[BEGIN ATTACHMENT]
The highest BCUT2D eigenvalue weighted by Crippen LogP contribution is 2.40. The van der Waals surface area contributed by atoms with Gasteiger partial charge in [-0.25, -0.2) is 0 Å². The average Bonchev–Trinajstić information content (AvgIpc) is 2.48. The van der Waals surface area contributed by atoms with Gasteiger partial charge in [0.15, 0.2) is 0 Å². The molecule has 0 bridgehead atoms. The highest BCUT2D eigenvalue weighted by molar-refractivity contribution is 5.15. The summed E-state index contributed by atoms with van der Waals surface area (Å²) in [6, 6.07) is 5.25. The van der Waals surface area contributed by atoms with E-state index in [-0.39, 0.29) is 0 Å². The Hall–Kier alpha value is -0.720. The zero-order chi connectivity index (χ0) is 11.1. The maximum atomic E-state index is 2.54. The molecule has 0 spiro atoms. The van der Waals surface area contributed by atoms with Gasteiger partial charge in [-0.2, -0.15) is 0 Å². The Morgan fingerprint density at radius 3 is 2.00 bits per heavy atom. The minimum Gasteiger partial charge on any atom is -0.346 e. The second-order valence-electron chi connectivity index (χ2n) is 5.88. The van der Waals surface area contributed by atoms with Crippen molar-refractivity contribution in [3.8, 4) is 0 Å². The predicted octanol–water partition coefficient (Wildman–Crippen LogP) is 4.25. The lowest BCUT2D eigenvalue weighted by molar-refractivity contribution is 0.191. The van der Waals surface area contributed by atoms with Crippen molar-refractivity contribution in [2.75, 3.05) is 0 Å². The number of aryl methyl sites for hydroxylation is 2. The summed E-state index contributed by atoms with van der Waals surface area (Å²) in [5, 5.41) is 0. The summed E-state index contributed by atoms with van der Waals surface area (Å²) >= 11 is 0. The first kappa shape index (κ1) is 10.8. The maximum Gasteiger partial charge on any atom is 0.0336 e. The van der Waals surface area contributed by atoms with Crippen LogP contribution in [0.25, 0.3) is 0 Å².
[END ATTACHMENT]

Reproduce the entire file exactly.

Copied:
The highest BCUT2D eigenvalue weighted by Crippen LogP contribution is 2.40. The van der Waals surface area contributed by atoms with Gasteiger partial charge in [-0.25, -0.2) is 0 Å². The average Bonchev–Trinajstić information content (AvgIpc) is 2.48. The van der Waals surface area contributed by atoms with Gasteiger partial charge in [0.15, 0.2) is 0 Å². The molecule has 0 bridgehead atoms. The highest BCUT2D eigenvalue weighted by molar-refractivity contribution is 5.15. The summed E-state index contributed by atoms with van der Waals surface area (Å²) in [6, 6.07) is 5.25. The van der Waals surface area contributed by atoms with E-state index in [-0.39, 0.29) is 0 Å². The Hall–Kier alpha value is -0.720. The zero-order chi connectivity index (χ0) is 11.1. The maximum atomic E-state index is 2.54. The molecule has 0 spiro atoms. The van der Waals surface area contributed by atoms with Gasteiger partial charge in [-0.2, -0.15) is 0 Å². The Morgan fingerprint density at radius 3 is 2.00 bits per heavy atom. The minimum Gasteiger partial charge on any atom is -0.346 e. The second-order valence-electron chi connectivity index (χ2n) is 5.88. The van der Waals surface area contributed by atoms with Crippen molar-refractivity contribution in [3.8, 4) is 0 Å². The predicted octanol–water partition coefficient (Wildman–Crippen LogP) is 4.25. The lowest BCUT2D eigenvalue weighted by molar-refractivity contribution is 0.191. The van der Waals surface area contributed by atoms with Crippen molar-refractivity contribution in [2.75, 3.05) is 0 Å². The number of aryl methyl sites for hydroxylation is 2. The summed E-state index contributed by atoms with van der Waals surface area (Å²) in [5, 5.41) is 0. The summed E-state index contributed by atoms with van der Waals surface area (Å²) >= 11 is 0. The first kappa shape index (κ1) is 10.8. The maximum Gasteiger partial charge on any atom is 0.0336 e. The van der Waals surface area contributed by atoms with Crippen LogP contribution in [0.25, 0.3) is 0 Å².